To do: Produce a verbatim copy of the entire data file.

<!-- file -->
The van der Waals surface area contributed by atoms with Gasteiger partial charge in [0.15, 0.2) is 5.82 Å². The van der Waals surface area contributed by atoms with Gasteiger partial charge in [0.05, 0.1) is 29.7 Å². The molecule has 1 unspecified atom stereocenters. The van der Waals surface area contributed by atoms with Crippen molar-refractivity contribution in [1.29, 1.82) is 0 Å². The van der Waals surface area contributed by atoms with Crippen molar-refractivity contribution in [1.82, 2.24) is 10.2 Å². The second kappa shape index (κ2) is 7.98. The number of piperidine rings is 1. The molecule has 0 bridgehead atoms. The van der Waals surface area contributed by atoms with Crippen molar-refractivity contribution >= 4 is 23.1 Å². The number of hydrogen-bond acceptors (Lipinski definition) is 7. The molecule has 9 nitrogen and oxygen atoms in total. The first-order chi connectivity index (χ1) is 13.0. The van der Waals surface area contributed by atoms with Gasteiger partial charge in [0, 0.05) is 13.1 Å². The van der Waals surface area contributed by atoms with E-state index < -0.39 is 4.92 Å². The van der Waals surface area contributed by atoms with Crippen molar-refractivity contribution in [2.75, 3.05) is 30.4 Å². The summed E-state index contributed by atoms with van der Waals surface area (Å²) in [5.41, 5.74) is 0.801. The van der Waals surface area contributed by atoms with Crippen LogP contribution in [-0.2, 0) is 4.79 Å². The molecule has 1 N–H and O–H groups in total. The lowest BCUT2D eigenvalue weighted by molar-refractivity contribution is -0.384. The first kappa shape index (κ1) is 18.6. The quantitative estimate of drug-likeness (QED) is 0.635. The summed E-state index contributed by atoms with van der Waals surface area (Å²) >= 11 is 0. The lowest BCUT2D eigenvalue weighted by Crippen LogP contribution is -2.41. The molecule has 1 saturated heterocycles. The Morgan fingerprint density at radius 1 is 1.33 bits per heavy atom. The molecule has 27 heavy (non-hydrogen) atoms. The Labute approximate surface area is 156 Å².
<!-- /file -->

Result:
The van der Waals surface area contributed by atoms with Gasteiger partial charge in [0.15, 0.2) is 5.82 Å². The van der Waals surface area contributed by atoms with Gasteiger partial charge in [0.05, 0.1) is 29.7 Å². The molecule has 1 unspecified atom stereocenters. The van der Waals surface area contributed by atoms with Crippen molar-refractivity contribution in [1.29, 1.82) is 0 Å². The van der Waals surface area contributed by atoms with Crippen molar-refractivity contribution in [1.82, 2.24) is 10.2 Å². The second kappa shape index (κ2) is 7.98. The number of piperidine rings is 1. The molecule has 0 bridgehead atoms. The van der Waals surface area contributed by atoms with Crippen molar-refractivity contribution >= 4 is 23.1 Å². The number of hydrogen-bond acceptors (Lipinski definition) is 7. The molecule has 9 nitrogen and oxygen atoms in total. The first-order chi connectivity index (χ1) is 13.0. The van der Waals surface area contributed by atoms with Gasteiger partial charge in [0, 0.05) is 13.1 Å². The van der Waals surface area contributed by atoms with E-state index < -0.39 is 4.92 Å². The van der Waals surface area contributed by atoms with Crippen molar-refractivity contribution in [2.75, 3.05) is 30.4 Å². The summed E-state index contributed by atoms with van der Waals surface area (Å²) in [5.41, 5.74) is 0.801. The van der Waals surface area contributed by atoms with Crippen LogP contribution in [-0.2, 0) is 4.79 Å². The molecule has 1 N–H and O–H groups in total. The lowest BCUT2D eigenvalue weighted by molar-refractivity contribution is -0.384. The first kappa shape index (κ1) is 18.6. The quantitative estimate of drug-likeness (QED) is 0.635. The summed E-state index contributed by atoms with van der Waals surface area (Å²) >= 11 is 0. The lowest BCUT2D eigenvalue weighted by Crippen LogP contribution is -2.41. The molecule has 1 saturated heterocycles. The Morgan fingerprint density at radius 1 is 1.33 bits per heavy atom. The molecule has 27 heavy (non-hydrogen) atoms. The Labute approximate surface area is 156 Å².